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Effect of biochar origin and soil pH on greenhouse gas emissions from sandy and clay soils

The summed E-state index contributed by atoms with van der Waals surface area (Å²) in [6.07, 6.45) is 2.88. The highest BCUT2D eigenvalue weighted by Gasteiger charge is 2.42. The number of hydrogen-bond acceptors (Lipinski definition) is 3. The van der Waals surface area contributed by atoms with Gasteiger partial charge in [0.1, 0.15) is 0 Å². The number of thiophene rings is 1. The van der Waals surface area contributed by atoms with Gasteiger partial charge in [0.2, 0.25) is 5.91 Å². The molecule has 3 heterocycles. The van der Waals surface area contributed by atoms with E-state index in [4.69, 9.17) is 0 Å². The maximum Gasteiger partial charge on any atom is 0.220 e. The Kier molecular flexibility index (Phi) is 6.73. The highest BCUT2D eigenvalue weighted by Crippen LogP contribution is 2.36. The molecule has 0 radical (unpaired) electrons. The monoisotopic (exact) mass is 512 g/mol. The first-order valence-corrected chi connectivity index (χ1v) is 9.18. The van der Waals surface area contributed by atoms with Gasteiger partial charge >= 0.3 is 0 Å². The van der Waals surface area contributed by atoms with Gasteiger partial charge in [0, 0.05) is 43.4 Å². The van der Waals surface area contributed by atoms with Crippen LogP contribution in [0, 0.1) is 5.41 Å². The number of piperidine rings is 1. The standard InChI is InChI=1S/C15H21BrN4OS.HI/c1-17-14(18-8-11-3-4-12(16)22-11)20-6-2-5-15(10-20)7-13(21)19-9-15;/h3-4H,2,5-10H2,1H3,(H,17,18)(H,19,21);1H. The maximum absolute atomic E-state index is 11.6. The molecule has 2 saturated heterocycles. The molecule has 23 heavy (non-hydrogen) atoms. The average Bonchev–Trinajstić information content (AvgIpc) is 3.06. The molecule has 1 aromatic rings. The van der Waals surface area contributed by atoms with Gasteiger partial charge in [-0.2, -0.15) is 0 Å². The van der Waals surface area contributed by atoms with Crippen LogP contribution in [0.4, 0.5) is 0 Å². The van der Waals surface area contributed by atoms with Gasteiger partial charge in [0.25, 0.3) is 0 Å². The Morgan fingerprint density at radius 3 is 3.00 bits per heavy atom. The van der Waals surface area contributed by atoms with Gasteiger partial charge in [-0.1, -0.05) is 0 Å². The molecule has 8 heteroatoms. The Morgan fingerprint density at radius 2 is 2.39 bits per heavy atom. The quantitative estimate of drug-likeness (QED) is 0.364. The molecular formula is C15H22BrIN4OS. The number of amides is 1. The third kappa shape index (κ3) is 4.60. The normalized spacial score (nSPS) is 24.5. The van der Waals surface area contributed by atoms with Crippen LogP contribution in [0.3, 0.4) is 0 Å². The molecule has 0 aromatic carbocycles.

Emissions of greenhouse gases (GHGs), such as carbon dioxide (CO2) and nitrous oxide (N2O) have great impact on global warming and atmospheric chemistry. Biochar addition is a potential option for reducing GHGs emissions through carbon (C) sequestration and N2O mitigation. However, the influences of biochar on C and nitrogen (N) transformations in soil are still unclear, resulting in a poor understanding of the mechanisms of N2O mitigation effects of biochar. Here we carried out two soil incubation experiments to investigate the influence of two common biochars addition (corn cob and olive pulp) with ammonium sulfate on CO2 and N2O emissions from two contrasting soil types (acidic sandy and alkaline clay soil). Furthermore, four extracellular enzymes activities that related to C and N cycling, i.e. cellobiohydrolase, chitinase, xylanase and β-glucosidase, were analyzed to gain insights into the underlying mechanisms of biochar’s effects on CO2 and N2O evolutions. Contrasting effects of two biochars on CO2 and N2O emissions were observed in the two different soils. The corn biochar addition had no significant effect on CO2 and N2O emissions in the alkaline clay soil, but significantly decreased CO2 emissions by 11.8% and N2O emissions by 26.9% in the acidic sandy soil compared to N-fertilizer only treatment. In contrast, olive biochar addition showed no significant effect on CO2 emissions but decreased N2O emissions by 34.3% in the alkaline clay soil, while in the acidic sandy soil addition of olive biochar triggered about a twofold higher maximum CO2 emission rate and decreased N2O emissions by 68.4%. Up to 50–130% higher specific CO2 emissions (per unit of C-related enzyme activity: cellobiohydrolase, chitinases and β-glucosidase) were observed after addition of olive biochar compared to corn biochar addition in the acidic sandy soil. We concluded that biochar’s effects on N2O and CO2 emissions are more pronounced in acidic soils. Alkaline biochar’s NO mitigation potential in acidic soils seems to be dependent on soil NO3 content as drastically higher N2O emissions were measured in early phase of the experiment (where soil NO3 was high) and significantly lower N2O fluxes were obtained in later phases (with lower soil NO3 content).



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